There was a poem tapping deep inside me tonight. It first appeared while I was washing the baby spinach. Later, when I was rinsing the overly ripe strawberries, six hours from molding. I’ve always had small epiphanies in shower streams and rainstorms.
The poem has dried up. It lost its viscosity, I realized, while loading a mishmash of overly worn clothing, including a torn black tank in which I cannot toss. The sing-song voice, that ‘coming home’ narrator whose operatic range soars under the stream of conscious spell, fell flat.
Words teased the eyes; not the ocular, but burned in deep grooves of grey matter. A charcoal grave stone rubbing; only the whole thing gets doused in chlorine.
Chlorine. A powerful word I ran across tonight and wondered why I’ve never us it as metaphor. It caused pause, there are so many words I don’t use. Why?
I’m so glad you don’t read me. That I kept this place a mystery so that I can rage you away. Wash us in chlorine. There is an awful taste that rises up when a street sign reflects off the dim-lit cracks at midnight. Sweat beads between white scapula bones despite zero humidity. A flood of electric pulsations sends an urge after ‘we’ pass, and I realize you are just ‘no parking’ bent sideways. Who knew that the discomfort of a hit and run cramped the uterus beyond a monthly shedding. Fear of the wrong chromosomes attaching is something Darwin never wrote about. (Just a man)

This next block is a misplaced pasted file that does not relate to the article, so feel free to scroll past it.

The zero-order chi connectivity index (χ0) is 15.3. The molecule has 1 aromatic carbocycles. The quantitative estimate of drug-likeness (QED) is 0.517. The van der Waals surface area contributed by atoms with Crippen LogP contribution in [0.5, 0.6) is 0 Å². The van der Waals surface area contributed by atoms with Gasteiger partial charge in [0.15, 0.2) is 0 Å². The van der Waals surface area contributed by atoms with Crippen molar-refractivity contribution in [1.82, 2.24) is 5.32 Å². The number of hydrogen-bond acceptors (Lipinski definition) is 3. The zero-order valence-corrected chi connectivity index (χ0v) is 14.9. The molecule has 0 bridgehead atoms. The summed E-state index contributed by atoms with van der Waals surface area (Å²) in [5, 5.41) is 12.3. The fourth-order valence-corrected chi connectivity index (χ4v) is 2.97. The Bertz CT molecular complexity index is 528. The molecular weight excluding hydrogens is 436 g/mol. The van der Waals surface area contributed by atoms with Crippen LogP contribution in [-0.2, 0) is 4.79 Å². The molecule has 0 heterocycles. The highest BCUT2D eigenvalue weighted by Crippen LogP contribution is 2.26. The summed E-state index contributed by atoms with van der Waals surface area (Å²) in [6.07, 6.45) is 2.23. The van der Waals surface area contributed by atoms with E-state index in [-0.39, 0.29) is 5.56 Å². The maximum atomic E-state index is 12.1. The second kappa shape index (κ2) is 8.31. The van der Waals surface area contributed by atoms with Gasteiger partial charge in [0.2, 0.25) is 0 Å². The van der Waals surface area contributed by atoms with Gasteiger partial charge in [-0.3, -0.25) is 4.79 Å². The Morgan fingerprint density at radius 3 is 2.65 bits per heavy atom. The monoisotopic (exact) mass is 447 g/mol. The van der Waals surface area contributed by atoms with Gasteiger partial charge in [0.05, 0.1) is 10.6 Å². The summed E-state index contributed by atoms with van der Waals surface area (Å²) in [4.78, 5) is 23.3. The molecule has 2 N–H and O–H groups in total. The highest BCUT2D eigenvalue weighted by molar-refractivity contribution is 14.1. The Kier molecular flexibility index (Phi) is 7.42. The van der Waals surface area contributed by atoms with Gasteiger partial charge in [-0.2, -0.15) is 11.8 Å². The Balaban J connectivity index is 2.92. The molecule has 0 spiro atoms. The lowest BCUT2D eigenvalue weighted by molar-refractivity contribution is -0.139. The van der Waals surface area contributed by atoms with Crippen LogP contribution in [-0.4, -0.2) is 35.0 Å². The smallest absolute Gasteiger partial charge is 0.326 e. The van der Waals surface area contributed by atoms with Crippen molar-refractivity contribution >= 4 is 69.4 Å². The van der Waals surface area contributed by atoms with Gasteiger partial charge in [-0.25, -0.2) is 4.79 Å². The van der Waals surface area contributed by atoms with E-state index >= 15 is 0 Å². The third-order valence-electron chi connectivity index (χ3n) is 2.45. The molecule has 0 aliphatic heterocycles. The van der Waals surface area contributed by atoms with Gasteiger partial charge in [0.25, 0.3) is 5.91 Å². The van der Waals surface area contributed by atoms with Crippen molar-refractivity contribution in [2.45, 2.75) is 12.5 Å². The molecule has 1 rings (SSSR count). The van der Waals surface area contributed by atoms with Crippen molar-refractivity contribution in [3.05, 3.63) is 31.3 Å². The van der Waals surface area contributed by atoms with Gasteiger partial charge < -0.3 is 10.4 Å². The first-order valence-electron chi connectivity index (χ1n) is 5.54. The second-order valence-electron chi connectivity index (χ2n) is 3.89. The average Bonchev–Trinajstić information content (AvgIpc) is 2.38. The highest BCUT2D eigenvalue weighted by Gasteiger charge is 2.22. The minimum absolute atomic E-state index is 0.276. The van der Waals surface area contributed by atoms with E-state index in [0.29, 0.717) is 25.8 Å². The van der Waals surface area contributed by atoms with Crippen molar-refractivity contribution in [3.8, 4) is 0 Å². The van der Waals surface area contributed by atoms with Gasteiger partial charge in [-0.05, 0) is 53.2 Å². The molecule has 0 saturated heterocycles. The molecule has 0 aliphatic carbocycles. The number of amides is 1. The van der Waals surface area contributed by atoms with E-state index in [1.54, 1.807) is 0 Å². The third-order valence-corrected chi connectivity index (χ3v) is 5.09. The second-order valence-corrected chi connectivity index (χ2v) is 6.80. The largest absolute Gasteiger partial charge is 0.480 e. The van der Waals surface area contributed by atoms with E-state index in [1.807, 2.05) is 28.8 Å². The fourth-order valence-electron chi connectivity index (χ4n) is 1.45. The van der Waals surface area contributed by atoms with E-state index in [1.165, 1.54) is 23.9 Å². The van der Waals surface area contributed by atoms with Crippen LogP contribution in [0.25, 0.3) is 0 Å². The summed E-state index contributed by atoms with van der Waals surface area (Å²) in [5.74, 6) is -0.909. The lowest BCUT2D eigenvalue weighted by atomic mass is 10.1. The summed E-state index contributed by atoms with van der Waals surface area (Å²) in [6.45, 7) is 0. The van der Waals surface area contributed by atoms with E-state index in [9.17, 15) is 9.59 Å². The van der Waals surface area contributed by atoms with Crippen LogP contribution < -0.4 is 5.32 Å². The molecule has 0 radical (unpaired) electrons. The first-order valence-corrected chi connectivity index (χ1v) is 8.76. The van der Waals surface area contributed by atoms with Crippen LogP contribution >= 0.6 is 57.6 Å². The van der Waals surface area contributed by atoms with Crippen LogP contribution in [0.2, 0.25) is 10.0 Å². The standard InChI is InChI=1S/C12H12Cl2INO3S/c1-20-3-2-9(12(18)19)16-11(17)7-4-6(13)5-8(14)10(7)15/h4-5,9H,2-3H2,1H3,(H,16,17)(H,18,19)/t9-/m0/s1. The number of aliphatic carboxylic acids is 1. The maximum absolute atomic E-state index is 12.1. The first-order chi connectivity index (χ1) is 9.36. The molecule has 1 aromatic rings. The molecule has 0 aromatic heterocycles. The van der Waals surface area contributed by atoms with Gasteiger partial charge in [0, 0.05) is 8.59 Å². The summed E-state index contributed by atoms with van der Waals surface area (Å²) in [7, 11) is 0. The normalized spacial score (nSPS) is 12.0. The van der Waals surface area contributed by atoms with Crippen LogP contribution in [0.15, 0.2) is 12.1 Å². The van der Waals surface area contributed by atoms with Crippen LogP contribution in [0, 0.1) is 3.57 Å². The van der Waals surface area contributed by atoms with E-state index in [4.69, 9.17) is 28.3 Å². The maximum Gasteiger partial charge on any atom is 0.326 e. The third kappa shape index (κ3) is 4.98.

Well, that wasn’t the poem, but it started out with that line. Damn, I really hope it resurfaces soon.
One more thought, the reason to post at all tonight:
In our culture, we over-rely on the idea that we have a choice, and it’s incredibly frustrating to me. Sure, when people whine about what their parents did to them 30 years ago I also want them to shut the fuck up, but I dedicate the book to my cousin who lived there and lives there still. And there is no reason. I could find little reasons, but there is no real reason. She got great grades. She is beautiful. I don’t know.
This is an excerpt from The Rumpus interview with Tupelo Hassman that I just read online.
(Rather serendipitous since I just requested this book be purchased today. I do this so rarely in libraryland since my choices oft raise eye-brows in a collection of ordinary best sellers.)
The interview is good; give the link a visit. Tupelo Hassman’s life (every time I read her name, I think Tupelo Honey) seems not that different from the young girl, Rory, who tells the story.
What caught in my throat while reading, was Hassman’s frustration regarding why her cousin never escaped her life. I certainly don’t take it that Hassman looks down on her cousin, but I’m surprised she doesn’t ‘get it’. As a first generation college grad, I get it and I wasn’t even in an enviro that was that bad.
I believe many of us got lost. College was such a mystery to me. My parents encouraged, but couldn’t offer any advice. I was there, but I wasn’t THERE. I kept one foot firmly planted in what I knew, never exploring the avenues that could have helped me go further. Even the profs who encouraged me couldn’t beat down that little voice that said, “you’re not talented enough to do that.”
It’s ironic that this made me think of the relationship with my mother, so close to ‘her’ day. The yelling matches have been ugly and angry over the years. Yes, I’ve been a bitchy child who has blamed her, or them, for never spreading my wings beyond our four corners. You know, though, Hassman is right, eventually you have to shut the fuck up and just deal.
Going into Mother’s Day weekend, perhaps I should remember this and be grateful that she doesn’t slap me with the irony stick. Twenty years ago, I called her weak for staying in a job she hated to pay the bills. If she were a spiteful person, I’d never hunger again after the feast of crow she could serve me. ~